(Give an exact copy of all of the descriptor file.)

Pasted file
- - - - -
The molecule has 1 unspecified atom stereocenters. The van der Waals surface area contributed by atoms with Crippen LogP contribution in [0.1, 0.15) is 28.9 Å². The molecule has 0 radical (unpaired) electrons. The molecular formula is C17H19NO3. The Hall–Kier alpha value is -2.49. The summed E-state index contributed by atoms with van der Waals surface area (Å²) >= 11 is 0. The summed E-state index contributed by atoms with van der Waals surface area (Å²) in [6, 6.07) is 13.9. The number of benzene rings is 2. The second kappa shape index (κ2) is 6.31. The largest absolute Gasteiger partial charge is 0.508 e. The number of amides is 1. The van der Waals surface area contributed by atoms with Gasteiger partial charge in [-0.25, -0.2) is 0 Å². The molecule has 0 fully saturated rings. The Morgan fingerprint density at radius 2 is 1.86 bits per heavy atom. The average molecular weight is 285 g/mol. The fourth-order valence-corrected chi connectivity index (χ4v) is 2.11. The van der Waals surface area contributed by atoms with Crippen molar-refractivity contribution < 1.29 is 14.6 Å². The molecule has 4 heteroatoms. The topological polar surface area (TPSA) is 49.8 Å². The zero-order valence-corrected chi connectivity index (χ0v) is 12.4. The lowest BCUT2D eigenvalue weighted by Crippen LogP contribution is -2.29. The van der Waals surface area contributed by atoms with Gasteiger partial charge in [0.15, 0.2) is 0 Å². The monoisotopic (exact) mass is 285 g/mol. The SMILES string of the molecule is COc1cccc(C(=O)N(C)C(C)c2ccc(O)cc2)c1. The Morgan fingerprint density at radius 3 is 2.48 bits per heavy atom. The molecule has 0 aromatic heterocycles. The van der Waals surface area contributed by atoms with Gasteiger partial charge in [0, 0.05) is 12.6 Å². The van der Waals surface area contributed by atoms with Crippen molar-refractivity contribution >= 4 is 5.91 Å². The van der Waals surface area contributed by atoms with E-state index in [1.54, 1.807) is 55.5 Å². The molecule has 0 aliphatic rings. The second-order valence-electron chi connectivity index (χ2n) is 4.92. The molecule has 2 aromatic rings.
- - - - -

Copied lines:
The molecule has 1 unspecified atom stereocenters. The van der Waals surface area contributed by atoms with Crippen LogP contribution in [0.1, 0.15) is 28.9 Å². The molecule has 0 radical (unpaired) electrons. The molecular formula is C17H19NO3. The Hall–Kier alpha value is -2.49. The summed E-state index contributed by atoms with van der Waals surface area (Å²) >= 11 is 0. The summed E-state index contributed by atoms with van der Waals surface area (Å²) in [6, 6.07) is 13.9. The number of benzene rings is 2. The second kappa shape index (κ2) is 6.31. The largest absolute Gasteiger partial charge is 0.508 e. The number of amides is 1. The van der Waals surface area contributed by atoms with Gasteiger partial charge in [-0.25, -0.2) is 0 Å². The molecule has 0 fully saturated rings. The Morgan fingerprint density at radius 2 is 1.86 bits per heavy atom. The average molecular weight is 285 g/mol. The fourth-order valence-corrected chi connectivity index (χ4v) is 2.11. The van der Waals surface area contributed by atoms with Crippen molar-refractivity contribution < 1.29 is 14.6 Å². The molecule has 4 heteroatoms. The topological polar surface area (TPSA) is 49.8 Å². The zero-order valence-corrected chi connectivity index (χ0v) is 12.4. The lowest BCUT2D eigenvalue weighted by Crippen LogP contribution is -2.29. The van der Waals surface area contributed by atoms with Gasteiger partial charge in [0.15, 0.2) is 0 Å². The monoisotopic (exact) mass is 285 g/mol. The SMILES string of the molecule is COc1cccc(C(=O)N(C)C(C)c2ccc(O)cc2)c1. The Morgan fingerprint density at radius 3 is 2.48 bits per heavy atom. The molecule has 0 aromatic heterocycles. The van der Waals surface area contributed by atoms with Gasteiger partial charge in [0, 0.05) is 12.6 Å². The van der Waals surface area contributed by atoms with Crippen molar-refractivity contribution >= 4 is 5.91 Å². The van der Waals surface area contributed by atoms with E-state index in [1.54, 1.807) is 55.5 Å². The molecule has 0 aliphatic rings. The second-order valence-electron chi connectivity index (χ2n) is 4.92. The molecule has 2 aromatic rings.